Risk has always been an integral part of business. After all, “nothing ventured, nothing gained” is a very old observation. To address such exposure, businesses are lately embracing innovation. It’s a trend that should accelerate, with operational risk management technology, including predictive analytics and governance, risk and compliance software playing a larger role. IT increasingly delivers the ability to collect information about operational and financial risks and then provide timely alerts that can avert risks or diminish their impact.
Our recent benchmark research on governance, risk and compliance (GRC) found that virtually all companies (95%) are concerned about GRC, and almost half (42%) are very concerned. Managing risk is a central objective: 70% said reducing their companies’ risk exposure is the main reason for focusing on GRC tools, and nearly four out of five want to identify and manage risks faster. It’s not that most companies are ineffective in managing operational risks -- only about one in five told us they have ineffective operational risk controls -- but few rated as very effective their ability to manage risks stemming from natural disaster, supply chain disruption, competitive threats, reputation loss, internal fraud and demand disruption. Ironically, the research finds that companies in riskier businesses are more likely to describe their controls as ineffective than those in less risky undertakings.
Managing anything effectively requires that it be measurable. While it’s clear that risk is a primary concern for executives and managers, it’s also true that risk means different things to people in different roles. Organizations must therefore define the risks that matter most and focus on measuring and managing them. Objective metrics are required to manage risk objectively: Unless one can quantify the conditions and outcomes of a risk, it’s impossible to manage it effectively.
Why is operational risk management technology important? Operational risk management is an ongoing process. It involves identifying situations that pose a risk to the successful operation of an organization, estimating the monetary and other measurable impacts if a risk event occurs and establishing methods for attenuating their severity. It also involves continuously measuring the probability of the risk occurring in a certain period of time, periodically reporting on the risk environment to decision makers and alerting executives and managers when risk thresholds have been crossed.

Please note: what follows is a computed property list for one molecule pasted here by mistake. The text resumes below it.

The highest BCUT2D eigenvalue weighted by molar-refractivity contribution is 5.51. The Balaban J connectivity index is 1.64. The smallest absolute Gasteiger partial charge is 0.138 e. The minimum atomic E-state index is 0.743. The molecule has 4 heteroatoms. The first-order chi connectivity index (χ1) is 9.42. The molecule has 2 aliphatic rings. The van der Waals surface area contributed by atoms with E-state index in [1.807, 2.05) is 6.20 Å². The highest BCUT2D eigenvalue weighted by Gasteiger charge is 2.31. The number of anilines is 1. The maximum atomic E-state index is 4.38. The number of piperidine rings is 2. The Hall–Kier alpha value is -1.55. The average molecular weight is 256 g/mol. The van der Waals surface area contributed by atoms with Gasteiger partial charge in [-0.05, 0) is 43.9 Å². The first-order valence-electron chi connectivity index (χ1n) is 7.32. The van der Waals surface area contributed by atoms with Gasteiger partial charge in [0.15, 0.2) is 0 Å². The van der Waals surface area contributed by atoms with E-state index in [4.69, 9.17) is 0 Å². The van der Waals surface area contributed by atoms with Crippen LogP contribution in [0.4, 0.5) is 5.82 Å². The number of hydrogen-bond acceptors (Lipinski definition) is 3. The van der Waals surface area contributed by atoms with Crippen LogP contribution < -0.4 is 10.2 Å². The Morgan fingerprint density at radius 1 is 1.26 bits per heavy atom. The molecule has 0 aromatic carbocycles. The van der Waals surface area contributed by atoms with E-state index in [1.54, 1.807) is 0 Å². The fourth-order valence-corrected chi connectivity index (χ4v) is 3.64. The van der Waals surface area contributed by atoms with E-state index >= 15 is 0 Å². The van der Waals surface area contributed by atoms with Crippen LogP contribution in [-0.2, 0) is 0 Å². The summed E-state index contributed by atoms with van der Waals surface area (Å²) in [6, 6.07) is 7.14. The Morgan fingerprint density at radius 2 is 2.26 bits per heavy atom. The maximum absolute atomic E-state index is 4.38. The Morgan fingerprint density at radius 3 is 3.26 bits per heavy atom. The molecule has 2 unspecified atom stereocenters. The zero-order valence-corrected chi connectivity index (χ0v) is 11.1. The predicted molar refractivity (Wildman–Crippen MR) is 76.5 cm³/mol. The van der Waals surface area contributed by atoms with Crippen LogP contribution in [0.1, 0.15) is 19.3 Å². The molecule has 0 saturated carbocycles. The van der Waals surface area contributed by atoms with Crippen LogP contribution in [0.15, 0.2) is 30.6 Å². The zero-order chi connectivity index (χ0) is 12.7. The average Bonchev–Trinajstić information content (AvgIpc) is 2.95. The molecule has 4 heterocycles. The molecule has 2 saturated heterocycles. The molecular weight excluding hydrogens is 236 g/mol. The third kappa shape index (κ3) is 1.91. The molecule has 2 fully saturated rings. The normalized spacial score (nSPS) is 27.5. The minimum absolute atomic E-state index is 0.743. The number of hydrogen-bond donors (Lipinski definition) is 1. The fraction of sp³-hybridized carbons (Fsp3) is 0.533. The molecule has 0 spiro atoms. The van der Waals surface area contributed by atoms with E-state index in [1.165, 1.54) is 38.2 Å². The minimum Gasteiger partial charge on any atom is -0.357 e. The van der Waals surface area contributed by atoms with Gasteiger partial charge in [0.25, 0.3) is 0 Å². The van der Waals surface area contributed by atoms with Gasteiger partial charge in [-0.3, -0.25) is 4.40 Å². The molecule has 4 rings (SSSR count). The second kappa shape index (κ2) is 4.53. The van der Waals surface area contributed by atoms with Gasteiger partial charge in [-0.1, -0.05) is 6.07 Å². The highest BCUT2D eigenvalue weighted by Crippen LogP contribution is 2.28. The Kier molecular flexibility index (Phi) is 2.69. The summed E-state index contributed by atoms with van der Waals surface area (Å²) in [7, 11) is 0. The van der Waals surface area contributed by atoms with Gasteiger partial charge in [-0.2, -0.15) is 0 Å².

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Operational risk is something that now can -- and therefore should -- be managed more comprehensively. Wider availability of a larger set of corporate and third-party data, as well as the ability to process it quickly and explore implications in real time make it practical to expand the scope of operational risk management. The goal is improving the handling of risk events.
The issue of defining risk is relevant here as well. The operational risks that companies are measuring and monitoring mainly relate to a failure to meet objectives -- sales quotas or budgeted expense limits, for example. They are usually expressed in monetary terms and rarely monitored in real time. (The main exceptions are revenue and some sales-related data.) But many more operational risks could be measured, such as scheduled maintenance that has not been performed, order patterns that point to a sales slowdown or an increasing likelihood of higher overtime expenses.
Many companies do not understand how to measure operational risk. Among the exceptions are financial services companies, which are very good at measuring risk, including operational risk. Managing risk by using actuarial science is, after all, the main function of an insurance company. Banks have centuries of practical experience that has taught them what to measure to assess risk. And because these companies deal in numbers -- money is both their raw material and their output -- risks can be quantified relatively easily.
That’s not true in other industries. What, for example, are the risks faced by a fast-food franchiser? A mining company? An aerospace parts contractor? Some are easily quantifiable and mitigated; for example, ore and metal prices can be hedged. Others, such as production disruptions caused by mechanical failure, are harder to gauge and therefore track. Until now, it has been difficult to translate individual operational data points -- hours worked, machine sensor readings or beverage sales per order, for instance -- into risk measures.